Clearly indicating that he thinks player assessment in hockey goes beyond stats. Then he goes on to argue that this year’s award determination is based too heavily on stats. From where he drew that conclusion I have no idea and is not addressed. I think we can all agree that his conclusion smells of someone that feels jilted.

So, he wraps up the column by stating:

a general deficit in defensive stats that don’t require an accounting degree
Now he is saying he thinks that award determination should be stat dependent. This guy doesn’t know what he wants and it doesn’t take an accounting degree to read the inconsistency in how he arrived to the conclusion in his position.

And, for what it’s worth, his nic is titled “cyclelikesedins”

Posted by SnLO from the sub great-white north on 06/23/11 at 01:17 PM ET

SnLO's avatar

If Lidstrom had a goalie with Tim Thomas’ save percentage behind him for exactly the same number of shots he was on the ice for this season, he would have finished a +15

That is exactly the type of argument he uses in the opening of the column.

Posted by SnLO from the sub great-white north on 06/23/11 at 01:21 PM ET

YYZerman's avatar

I find it funny that before Lidstrom announced he was comming back everyone and there mother was saying that the Wings will pretty much have to go through a rebuilding process if he leaves. But now that he’s back he’s not even good enough to win the norris because he averaged two min less ice time or because he didn’t play on the PK (only in the playoffs and against Phoenix if you’re really counting). Let’s not forget he had the second most points for D-men all the while playing against EVERY top line EVERY night.  So, this one player is good enough to make a very good Detroit team go into a rebuilding year but not good enough to win the Norris? These “writers” need to choose a story to write, either he is so good that he will cause a Detroit team that has been great the last 15 years to go into rebuilding or he is too old and bad that he can’t even win the Norris.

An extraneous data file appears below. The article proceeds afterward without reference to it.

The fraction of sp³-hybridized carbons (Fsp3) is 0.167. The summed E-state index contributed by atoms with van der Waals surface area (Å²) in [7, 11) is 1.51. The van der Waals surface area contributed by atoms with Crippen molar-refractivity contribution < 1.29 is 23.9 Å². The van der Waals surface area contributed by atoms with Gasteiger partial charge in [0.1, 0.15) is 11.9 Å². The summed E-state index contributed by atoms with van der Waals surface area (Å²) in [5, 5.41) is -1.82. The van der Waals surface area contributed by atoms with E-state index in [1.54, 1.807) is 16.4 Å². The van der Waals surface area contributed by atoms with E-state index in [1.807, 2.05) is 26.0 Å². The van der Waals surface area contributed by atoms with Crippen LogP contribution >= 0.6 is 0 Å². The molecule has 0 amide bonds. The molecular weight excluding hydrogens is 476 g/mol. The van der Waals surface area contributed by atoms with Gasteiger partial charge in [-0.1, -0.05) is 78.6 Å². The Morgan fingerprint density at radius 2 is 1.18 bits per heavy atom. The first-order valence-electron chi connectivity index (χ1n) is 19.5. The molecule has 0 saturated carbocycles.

Posted by YYZerman from Detroit, Michigan on 06/23/11 at 01:27 PM ET

bezukov's avatar